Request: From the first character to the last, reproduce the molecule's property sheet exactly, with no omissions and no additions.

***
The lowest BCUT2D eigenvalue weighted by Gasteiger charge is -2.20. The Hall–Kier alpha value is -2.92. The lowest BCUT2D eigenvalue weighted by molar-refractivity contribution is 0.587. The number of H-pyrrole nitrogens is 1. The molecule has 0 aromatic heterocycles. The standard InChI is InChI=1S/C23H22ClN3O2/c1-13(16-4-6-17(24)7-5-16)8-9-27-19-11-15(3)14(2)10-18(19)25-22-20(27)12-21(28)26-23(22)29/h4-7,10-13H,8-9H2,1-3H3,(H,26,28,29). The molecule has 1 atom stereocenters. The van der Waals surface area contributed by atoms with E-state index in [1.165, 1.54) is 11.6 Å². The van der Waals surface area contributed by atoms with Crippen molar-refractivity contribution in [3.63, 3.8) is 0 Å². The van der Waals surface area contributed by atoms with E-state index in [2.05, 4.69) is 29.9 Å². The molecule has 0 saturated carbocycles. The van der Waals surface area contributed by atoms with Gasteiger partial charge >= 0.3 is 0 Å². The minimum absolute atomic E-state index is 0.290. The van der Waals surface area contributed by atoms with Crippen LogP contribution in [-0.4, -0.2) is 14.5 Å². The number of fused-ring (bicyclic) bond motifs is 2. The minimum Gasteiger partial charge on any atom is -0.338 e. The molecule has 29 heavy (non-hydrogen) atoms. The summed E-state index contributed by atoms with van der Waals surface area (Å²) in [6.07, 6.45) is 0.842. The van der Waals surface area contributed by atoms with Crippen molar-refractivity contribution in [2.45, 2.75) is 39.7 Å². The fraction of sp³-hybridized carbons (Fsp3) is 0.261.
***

The lowest BCUT2D eigenvalue weighted by Gasteiger charge is -2.20. The Hall–Kier alpha value is -2.92. The lowest BCUT2D eigenvalue weighted by molar-refractivity contribution is 0.587. The number of H-pyrrole nitrogens is 1. The molecule has 0 aromatic heterocycles. The standard InChI is InChI=1S/C23H22ClN3O2/c1-13(16-4-6-17(24)7-5-16)8-9-27-19-11-15(3)14(2)10-18(19)25-22-20(27)12-21(28)26-23(22)29/h4-7,10-13H,8-9H2,1-3H3,(H,26,28,29). The molecule has 1 atom stereocenters. The van der Waals surface area contributed by atoms with E-state index in [1.165, 1.54) is 11.6 Å². The van der Waals surface area contributed by atoms with Crippen molar-refractivity contribution in [3.63, 3.8) is 0 Å². The van der Waals surface area contributed by atoms with E-state index in [2.05, 4.69) is 29.9 Å². The molecule has 0 saturated carbocycles. The van der Waals surface area contributed by atoms with Gasteiger partial charge >= 0.3 is 0 Å². The minimum absolute atomic E-state index is 0.290. The van der Waals surface area contributed by atoms with Crippen LogP contribution in [-0.4, -0.2) is 14.5 Å². The number of fused-ring (bicyclic) bond motifs is 2. The minimum Gasteiger partial charge on any atom is -0.338 e. The molecule has 29 heavy (non-hydrogen) atoms. The summed E-state index contributed by atoms with van der Waals surface area (Å²) in [6.07, 6.45) is 0.842. The van der Waals surface area contributed by atoms with Crippen molar-refractivity contribution in [2.45, 2.75) is 39.7 Å². The fraction of sp³-hybridized carbons (Fsp3) is 0.261.